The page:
SheSaid gets the goss from Dr Gabrielle Morrissey, Sexologist, author of Urge.
Describe a typical day
My typical day is a real juggle and it’s long! I head into my office on campus in the morning to prepare lesson plans and teaching materials, and deal with my endless email- From students, prospective students, colleagues and media. Just after lunch I teach a sexology class, then meet with graduate research students, and then I’ll head over to a radio studio, either the ABC or RTR FM, to do my regular on air segment. Afterwards I’ll head back to the office. I’ll work on sex research or writing for a few hours. Looking up statistics, interviewing people etc. Or I’ll start more lesson materials for the new, about to be launched Forensic Sexology Graduate Programme I’m heading. I usually do one Australian media interview a day by phone, with a magazine or paper which is often done in my office, but sometimes as I head home, I then start up my home laptop to work on my column in the West Australian paper, ‘Dear Gabby.’ (If it’s a Tuesday, I’ll squeeze in an evening board meeting for the West Australian Sexology Society). Then late at night, at home again, I email regularly with London Press and write my column for Zest Magazine in the UK. This works out because of the time difference. Sometimes in the middle of the night I wake up to do a media interview by phone (promoting my book, or answering sexuality questions) in New York since they are in the middle of their day when I’m in the middle of the night. I then sleep, often dreaming about other book ideas, and lesson plans for my students! I wake up and start it all over again, with a new set of students, class, media questions, book writing and columns!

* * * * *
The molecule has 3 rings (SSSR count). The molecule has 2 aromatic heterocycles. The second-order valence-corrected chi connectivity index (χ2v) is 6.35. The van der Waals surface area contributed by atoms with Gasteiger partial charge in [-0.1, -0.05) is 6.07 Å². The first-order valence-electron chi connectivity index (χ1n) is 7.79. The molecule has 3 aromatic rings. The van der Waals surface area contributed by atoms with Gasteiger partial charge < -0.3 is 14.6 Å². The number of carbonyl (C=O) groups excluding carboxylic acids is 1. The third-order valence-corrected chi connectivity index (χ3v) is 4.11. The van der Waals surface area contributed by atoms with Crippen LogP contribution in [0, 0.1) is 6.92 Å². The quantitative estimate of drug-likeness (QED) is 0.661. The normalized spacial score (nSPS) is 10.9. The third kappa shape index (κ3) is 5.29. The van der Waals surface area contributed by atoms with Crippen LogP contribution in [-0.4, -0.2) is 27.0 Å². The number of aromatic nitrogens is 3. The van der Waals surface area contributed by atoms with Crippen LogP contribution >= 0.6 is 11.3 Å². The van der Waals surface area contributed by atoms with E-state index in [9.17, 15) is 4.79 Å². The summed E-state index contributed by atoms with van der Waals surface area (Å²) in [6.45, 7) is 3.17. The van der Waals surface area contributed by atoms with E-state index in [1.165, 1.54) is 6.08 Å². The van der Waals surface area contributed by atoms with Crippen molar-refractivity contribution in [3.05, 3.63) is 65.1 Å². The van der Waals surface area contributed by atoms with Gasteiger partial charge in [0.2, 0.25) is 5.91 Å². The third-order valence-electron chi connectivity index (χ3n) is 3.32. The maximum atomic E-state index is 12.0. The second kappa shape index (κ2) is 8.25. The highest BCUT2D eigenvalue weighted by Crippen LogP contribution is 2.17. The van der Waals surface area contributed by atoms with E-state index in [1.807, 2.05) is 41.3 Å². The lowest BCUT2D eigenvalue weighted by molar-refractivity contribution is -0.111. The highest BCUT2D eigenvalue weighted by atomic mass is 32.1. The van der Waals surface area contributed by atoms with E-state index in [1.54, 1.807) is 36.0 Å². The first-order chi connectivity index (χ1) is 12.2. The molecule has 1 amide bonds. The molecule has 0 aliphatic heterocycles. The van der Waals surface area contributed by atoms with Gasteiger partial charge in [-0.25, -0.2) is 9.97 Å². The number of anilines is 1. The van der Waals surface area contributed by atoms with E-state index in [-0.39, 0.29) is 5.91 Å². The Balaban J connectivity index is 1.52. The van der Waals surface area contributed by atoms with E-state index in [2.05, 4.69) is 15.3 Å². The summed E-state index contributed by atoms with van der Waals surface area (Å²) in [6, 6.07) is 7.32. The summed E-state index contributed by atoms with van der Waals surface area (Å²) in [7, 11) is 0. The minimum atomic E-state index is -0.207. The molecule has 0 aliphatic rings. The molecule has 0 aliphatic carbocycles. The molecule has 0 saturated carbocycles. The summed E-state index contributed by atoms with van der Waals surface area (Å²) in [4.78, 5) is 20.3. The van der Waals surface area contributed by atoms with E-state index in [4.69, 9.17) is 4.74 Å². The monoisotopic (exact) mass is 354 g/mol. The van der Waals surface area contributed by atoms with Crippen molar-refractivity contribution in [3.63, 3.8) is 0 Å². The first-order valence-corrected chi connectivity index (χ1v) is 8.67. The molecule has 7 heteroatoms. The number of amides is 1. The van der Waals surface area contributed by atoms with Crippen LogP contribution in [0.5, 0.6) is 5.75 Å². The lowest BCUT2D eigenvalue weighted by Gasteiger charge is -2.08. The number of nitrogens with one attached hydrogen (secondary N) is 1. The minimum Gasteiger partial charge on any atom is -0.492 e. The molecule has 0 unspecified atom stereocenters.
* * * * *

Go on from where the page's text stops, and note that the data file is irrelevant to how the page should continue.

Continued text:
What’s the best part of the job?
The subject matter! I love my work. I’ve been working in the sexuality field nearly fourteen years and I truly am passionate about it. I love teaching and getting students inspired to work and do research in human sexuality. I also love talking to the media and putting positive sexuality messages out there for people to read, hear and learn from. On a practical level, the work always changes and I love that. I am self-directed: I teach basically what I choose, write what I want, and hop between media gigs and classrooms. I’m certainly not chained to a desk!
What would you consider to be your key talents?
I guess I was naturally drawn to this kind of work cause I’m a good listener, I’m sensitive to people’s needs, I’m a devoted teacher (I was trained very well), I’m non-judgmental and passionate about the field. I’ve always loved writing and teaching, so I throw my whole self into it. I firmly believe you have to love what you do.